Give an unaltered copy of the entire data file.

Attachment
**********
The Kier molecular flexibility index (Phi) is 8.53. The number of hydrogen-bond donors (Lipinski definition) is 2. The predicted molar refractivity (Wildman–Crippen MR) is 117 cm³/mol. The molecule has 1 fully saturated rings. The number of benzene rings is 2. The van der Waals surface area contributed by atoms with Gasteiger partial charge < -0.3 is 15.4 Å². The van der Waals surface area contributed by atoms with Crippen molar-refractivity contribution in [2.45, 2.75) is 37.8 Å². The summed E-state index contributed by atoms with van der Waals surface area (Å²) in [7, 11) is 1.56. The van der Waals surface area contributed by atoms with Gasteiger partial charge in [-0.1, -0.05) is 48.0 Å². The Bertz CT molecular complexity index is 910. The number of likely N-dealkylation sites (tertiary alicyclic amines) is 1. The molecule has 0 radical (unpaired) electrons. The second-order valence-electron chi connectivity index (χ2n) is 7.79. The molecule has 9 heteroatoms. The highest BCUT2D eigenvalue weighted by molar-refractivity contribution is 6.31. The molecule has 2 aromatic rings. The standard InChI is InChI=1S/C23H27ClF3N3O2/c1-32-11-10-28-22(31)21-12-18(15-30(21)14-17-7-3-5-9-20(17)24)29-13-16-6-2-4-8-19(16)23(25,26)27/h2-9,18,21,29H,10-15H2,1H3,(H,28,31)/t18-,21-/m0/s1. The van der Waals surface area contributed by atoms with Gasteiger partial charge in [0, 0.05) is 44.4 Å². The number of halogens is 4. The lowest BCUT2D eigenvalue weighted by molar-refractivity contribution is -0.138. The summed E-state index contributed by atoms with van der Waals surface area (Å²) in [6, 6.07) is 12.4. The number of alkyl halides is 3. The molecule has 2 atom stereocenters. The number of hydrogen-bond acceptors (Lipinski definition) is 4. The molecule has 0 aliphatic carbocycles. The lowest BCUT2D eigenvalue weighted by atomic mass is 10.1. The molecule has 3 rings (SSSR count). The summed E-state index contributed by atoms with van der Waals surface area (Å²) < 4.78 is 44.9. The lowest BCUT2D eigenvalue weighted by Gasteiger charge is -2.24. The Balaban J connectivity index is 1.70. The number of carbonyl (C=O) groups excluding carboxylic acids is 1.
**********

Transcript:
The Kier molecular flexibility index (Phi) is 8.53. The number of hydrogen-bond donors (Lipinski definition) is 2. The predicted molar refractivity (Wildman–Crippen MR) is 117 cm³/mol. The molecule has 1 fully saturated rings. The number of benzene rings is 2. The van der Waals surface area contributed by atoms with Gasteiger partial charge < -0.3 is 15.4 Å². The van der Waals surface area contributed by atoms with Crippen molar-refractivity contribution in [2.45, 2.75) is 37.8 Å². The summed E-state index contributed by atoms with van der Waals surface area (Å²) in [7, 11) is 1.56. The van der Waals surface area contributed by atoms with Gasteiger partial charge in [-0.1, -0.05) is 48.0 Å². The Bertz CT molecular complexity index is 910. The number of likely N-dealkylation sites (tertiary alicyclic amines) is 1. The molecule has 0 radical (unpaired) electrons. The second-order valence-electron chi connectivity index (χ2n) is 7.79. The molecule has 9 heteroatoms. The highest BCUT2D eigenvalue weighted by molar-refractivity contribution is 6.31. The molecule has 2 aromatic rings. The standard InChI is InChI=1S/C23H27ClF3N3O2/c1-32-11-10-28-22(31)21-12-18(15-30(21)14-17-7-3-5-9-20(17)24)29-13-16-6-2-4-8-19(16)23(25,26)27/h2-9,18,21,29H,10-15H2,1H3,(H,28,31)/t18-,21-/m0/s1. The van der Waals surface area contributed by atoms with Gasteiger partial charge in [0, 0.05) is 44.4 Å². The number of halogens is 4. The lowest BCUT2D eigenvalue weighted by molar-refractivity contribution is -0.138. The summed E-state index contributed by atoms with van der Waals surface area (Å²) in [6, 6.07) is 12.4. The number of alkyl halides is 3. The molecule has 2 atom stereocenters. The number of hydrogen-bond acceptors (Lipinski definition) is 4. The molecule has 0 aliphatic carbocycles. The lowest BCUT2D eigenvalue weighted by atomic mass is 10.1. The molecule has 3 rings (SSSR count). The summed E-state index contributed by atoms with van der Waals surface area (Å²) < 4.78 is 44.9. The lowest BCUT2D eigenvalue weighted by Gasteiger charge is -2.24. The Balaban J connectivity index is 1.70. The number of carbonyl (C=O) groups excluding carboxylic acids is 1.